Under the proposal, the daily bag limit will be two fish. A valid Oregon fishing license and a combined angling harvest tag or hatchery harvest tag will be required, Zakel said. That means adults will pay $46.25 and youth ages 14 through 17 will pay $13.25 for the privilege. No license is required for children under 14, but they must pay $6.50 for the combined angling harvest tag, or punchcard.

Nobody needs a fishing license for the weekend of June 12 and 13, Oregon's free fishing weekend.

Measuring success

In similar fisheries in the Payette and Boise rivers, the harvest rate was between 40 and 50 percent, Zakel said. The hatchery fish, which are four years old and weigh about 10 pounds, are of good quality until about mid-July. Even after that date, though, their meat can be smoked, he said.

County commissioners voted Wednesday to evaluate the experiment after the season is completed. Performing the evaluation will be the county commission, the ODFW, and affected landowners, whose concerns about trespassing, littering and potential for "combat fishing" were discussed at a meeting last week and again during the commission session Wednesday.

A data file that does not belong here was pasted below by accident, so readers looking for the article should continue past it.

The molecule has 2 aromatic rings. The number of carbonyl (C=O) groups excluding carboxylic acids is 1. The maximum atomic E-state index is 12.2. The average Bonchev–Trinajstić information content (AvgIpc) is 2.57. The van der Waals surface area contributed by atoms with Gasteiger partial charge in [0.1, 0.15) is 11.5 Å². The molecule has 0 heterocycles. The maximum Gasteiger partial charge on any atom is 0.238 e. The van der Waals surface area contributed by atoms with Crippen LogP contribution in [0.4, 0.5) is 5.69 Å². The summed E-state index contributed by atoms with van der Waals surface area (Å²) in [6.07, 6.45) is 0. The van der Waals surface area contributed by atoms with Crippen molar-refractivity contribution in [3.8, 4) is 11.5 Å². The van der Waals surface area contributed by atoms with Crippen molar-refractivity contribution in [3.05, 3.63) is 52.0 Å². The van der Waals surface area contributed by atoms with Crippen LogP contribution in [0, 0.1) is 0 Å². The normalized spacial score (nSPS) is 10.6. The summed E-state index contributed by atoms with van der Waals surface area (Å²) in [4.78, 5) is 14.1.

Ralph Morgan, who owns land below where the fish will be dumped above Bowen Valley, said that while he realizes that salmon fishing will help the local economy and that "everybody likes to fish," he hopes that anglers will respect private property.

"I intend to help the locally economy myself," he said with a smile. "I'm going to go purchase some ‘No Trespassing' signs."

Wayne Lewis, for 34 years a fish and game law enforcement officer, said his only concern with the proposal was placing large fish in a concentrated area.

"You could end up with a snag fishery, and there's nothing sporting about that," he said. "(Chinook salmon) tend to congregate, and they don't really bite even after you've thrown everything in your tackle box at them. I know our game officers already have a lot to do."